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A History of Rock Music in 500 Songs

Andrew Hickey

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Andrew Hickey presents a history of rock music from 1938 to 1999, looking at five hundred songs that shaped the genre.
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#16 in the Top 100 Music History All time chart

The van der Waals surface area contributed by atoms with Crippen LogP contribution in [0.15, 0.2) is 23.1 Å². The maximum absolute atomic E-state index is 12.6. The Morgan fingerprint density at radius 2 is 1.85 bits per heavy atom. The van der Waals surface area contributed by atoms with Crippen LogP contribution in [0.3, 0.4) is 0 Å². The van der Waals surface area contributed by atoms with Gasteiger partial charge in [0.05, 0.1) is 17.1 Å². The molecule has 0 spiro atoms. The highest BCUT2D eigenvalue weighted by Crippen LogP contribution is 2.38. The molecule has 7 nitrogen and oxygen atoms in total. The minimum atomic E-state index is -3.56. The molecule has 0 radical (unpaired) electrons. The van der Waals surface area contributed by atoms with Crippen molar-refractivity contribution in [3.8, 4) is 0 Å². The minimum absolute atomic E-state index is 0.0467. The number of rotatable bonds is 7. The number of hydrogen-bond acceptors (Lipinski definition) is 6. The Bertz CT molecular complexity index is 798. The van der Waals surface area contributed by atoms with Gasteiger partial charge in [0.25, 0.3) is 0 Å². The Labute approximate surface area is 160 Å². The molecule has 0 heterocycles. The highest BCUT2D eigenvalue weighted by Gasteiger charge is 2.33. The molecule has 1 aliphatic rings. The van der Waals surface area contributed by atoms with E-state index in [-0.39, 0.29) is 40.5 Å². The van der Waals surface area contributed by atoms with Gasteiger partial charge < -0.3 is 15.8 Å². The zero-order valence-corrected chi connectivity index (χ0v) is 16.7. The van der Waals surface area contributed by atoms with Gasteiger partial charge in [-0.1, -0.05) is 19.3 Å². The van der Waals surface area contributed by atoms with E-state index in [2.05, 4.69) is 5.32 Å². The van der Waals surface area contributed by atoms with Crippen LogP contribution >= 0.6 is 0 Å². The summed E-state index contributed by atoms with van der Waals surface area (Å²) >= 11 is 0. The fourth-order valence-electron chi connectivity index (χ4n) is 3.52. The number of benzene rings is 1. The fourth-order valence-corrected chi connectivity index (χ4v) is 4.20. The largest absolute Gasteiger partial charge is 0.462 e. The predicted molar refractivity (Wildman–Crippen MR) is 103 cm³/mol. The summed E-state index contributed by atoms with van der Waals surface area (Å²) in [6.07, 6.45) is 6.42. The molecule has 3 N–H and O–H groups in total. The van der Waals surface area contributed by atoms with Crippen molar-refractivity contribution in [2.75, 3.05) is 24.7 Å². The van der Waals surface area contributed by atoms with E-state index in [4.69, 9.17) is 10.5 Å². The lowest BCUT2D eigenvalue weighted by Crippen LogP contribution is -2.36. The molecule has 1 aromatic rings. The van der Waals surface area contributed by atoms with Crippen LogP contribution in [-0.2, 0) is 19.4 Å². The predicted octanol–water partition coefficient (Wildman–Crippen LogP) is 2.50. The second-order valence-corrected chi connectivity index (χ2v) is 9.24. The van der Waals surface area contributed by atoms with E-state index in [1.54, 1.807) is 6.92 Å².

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Episode 143 of A History of Rock Music in Five Hundred Songs looks at “Summer in the City’”, and at the short but productive career of the Lovin' Spoonful. Click the full post to read liner notes, links to more information, and a transcript of the episode. Patreon backers also have a ten-minute bonus episode available, on "The Sun Ain't Gonna Shine Any More" by the Walker Brothers and the strange career of Scott Walker. Tilt Araiza has assisted invaluably by doing a first-pass edit, and will hopefully be doing so from now on. Check out Tilt’s irregular podcasts at http://www.podnose.com/jaffa-cakes-for-proust and http://sitcomclub.com/ Resources As usual, all the songs excerpted in the podcast can be heard in full at Mixcloud. This box set contains all four studio albums by the Lovin' Spoonful, plus the one album by "The Lovin' Spoonful featuring Joe Butler", while this CD contains their two film soundtracks (mostly inessential instrumental filler, apart from "Darling Be Home Soon") Information about harmonicas and harmonicists comes from Harmonicas, Harps, and Heavy Breathers by Kim Field. There are only three books about the Lovin' Spoonful, but all are worth reading. Do You Believe in Magic? by Simon Wordsworth is a good biography of the band, while his The Magic's in the Music is a scrapbook of press cuttings and reminiscences. Meanwhile Steve Boone's Hotter Than a Match Head: My Life on the Run with the Lovin' Spoonful has rather more discussion of the actual music than is normal in a musician's autobiography. Patreon This podcast is brought to you by the generosity of my backers on Patreon. Why not join them? Transcript Let's talk about the harmonica for a while. The harmonica is an instrument that has not shown up a huge amount in the podcast, but which was used in a fair bit of the music we've covered. We've heard it for example on records by Bo Diddley: [Excerpt: Bo Diddley, "I'm a Man"] and by Bob Dylan: [Excerpt: Bob Dylan, "Blowin' in the Wind"] and the Rolling Stones: [Excerpt: The Rolling Stones, "Little Red Rooster"] In most folk and blues contexts, the harmonicas used are what is known as a diatonic harmonica, and these are what most people think of when they think of harmonicas at all. Diatonic harmonicas have the notes of a single key in them, and if you want to play a note in another key, you have to do interesting tricks with the shape of your mouth to bend the note. There's another type of harmonica, though, the chromatic harmonica. We've heard that a time or two as well, like on "Love Me Do" by the Beatles: [Excerpt: The Beatles, "Love Me Do"] Chromatic harmonicas have sixteen holes, rather than the diatonic harmonica's ten, and they also have a slide which you can press to raise the note by a semitone, meaning you can play far more notes than on a diatonic harmonica -- but they're also physically harder to play, requiring a different kind of breathing to pull off playing one successfully. They're so different that John Lennon would distinguish between the two instruments -- he'd describe a chromatic harmonica as a harmonica, but a diatonic harmonica he would call a harp, like blues musicians often did: [Excerpt: The Beatles, "Love These Goon Shows"] While the chromatic harmonica isn't a particularly popular instrument in rock music, it is one that has had some success in other fields. There have been some jazz and light-orchestral musicians who have become famous playing the instrument, like the jazz musician Max Geldray, who played in those Goon Shows the Beatles loved so much: [Excerpt: Max Geldray, "C-Jam Blues"] And in the middle of the twentieth century there were a few musicians who succeeded in making the harmonica into an instrument that was actually respected in serious classical music. By far the most famous of these was Larry Adler, who became almost synonymous with the instrument in the popular consciousness, and who reworked many famous pieces of music for the instrument: [Excerpt: Larry Adler, "Rhapsody in Blue"] But while Adler was the most famous classical harmonicist of his generation, he was not generally considered the best by other musicians. That was, rather, a man named John Sebastian. Sebastian, who chose to take his middle name as a surname partly to Anglicise his name but also, it seems, at least in part as tribute to Johann Sebastian Bach (wh...